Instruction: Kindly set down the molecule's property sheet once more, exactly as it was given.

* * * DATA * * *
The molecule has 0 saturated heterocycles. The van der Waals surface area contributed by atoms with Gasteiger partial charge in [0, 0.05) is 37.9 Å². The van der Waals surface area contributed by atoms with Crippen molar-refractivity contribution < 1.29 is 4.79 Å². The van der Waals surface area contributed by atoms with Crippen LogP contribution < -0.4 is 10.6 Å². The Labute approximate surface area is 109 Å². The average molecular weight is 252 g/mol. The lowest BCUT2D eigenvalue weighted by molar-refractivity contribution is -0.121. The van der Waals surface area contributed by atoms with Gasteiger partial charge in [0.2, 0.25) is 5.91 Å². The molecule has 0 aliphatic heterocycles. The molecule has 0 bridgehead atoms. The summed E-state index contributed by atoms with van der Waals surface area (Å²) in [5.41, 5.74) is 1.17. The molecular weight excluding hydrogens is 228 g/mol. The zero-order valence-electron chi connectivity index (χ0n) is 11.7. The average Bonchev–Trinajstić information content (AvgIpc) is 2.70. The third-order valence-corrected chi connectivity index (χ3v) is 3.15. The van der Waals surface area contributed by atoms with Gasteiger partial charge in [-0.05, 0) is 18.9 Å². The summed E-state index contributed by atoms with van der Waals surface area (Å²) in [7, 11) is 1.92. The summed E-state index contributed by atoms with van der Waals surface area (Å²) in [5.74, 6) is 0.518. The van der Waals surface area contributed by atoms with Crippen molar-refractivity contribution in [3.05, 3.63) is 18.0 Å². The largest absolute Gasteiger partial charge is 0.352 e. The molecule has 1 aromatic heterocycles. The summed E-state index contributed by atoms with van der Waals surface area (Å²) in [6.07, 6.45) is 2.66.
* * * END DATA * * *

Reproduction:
The molecule has 0 saturated heterocycles. The van der Waals surface area contributed by atoms with Gasteiger partial charge in [0, 0.05) is 37.9 Å². The van der Waals surface area contributed by atoms with Crippen molar-refractivity contribution < 1.29 is 4.79 Å². The van der Waals surface area contributed by atoms with Crippen LogP contribution < -0.4 is 10.6 Å². The Labute approximate surface area is 109 Å². The average molecular weight is 252 g/mol. The lowest BCUT2D eigenvalue weighted by molar-refractivity contribution is -0.121. The van der Waals surface area contributed by atoms with Gasteiger partial charge in [0.2, 0.25) is 5.91 Å². The molecule has 0 aliphatic heterocycles. The molecule has 0 bridgehead atoms. The summed E-state index contributed by atoms with van der Waals surface area (Å²) in [5.41, 5.74) is 1.17. The molecular weight excluding hydrogens is 228 g/mol. The zero-order valence-electron chi connectivity index (χ0n) is 11.7. The average Bonchev–Trinajstić information content (AvgIpc) is 2.70. The third-order valence-corrected chi connectivity index (χ3v) is 3.15. The van der Waals surface area contributed by atoms with Gasteiger partial charge in [-0.05, 0) is 18.9 Å². The summed E-state index contributed by atoms with van der Waals surface area (Å²) in [7, 11) is 1.92. The summed E-state index contributed by atoms with van der Waals surface area (Å²) in [5.74, 6) is 0.518. The van der Waals surface area contributed by atoms with Crippen molar-refractivity contribution in [3.05, 3.63) is 18.0 Å². The largest absolute Gasteiger partial charge is 0.352 e. The molecule has 1 aromatic heterocycles. The summed E-state index contributed by atoms with van der Waals surface area (Å²) in [6.07, 6.45) is 2.66.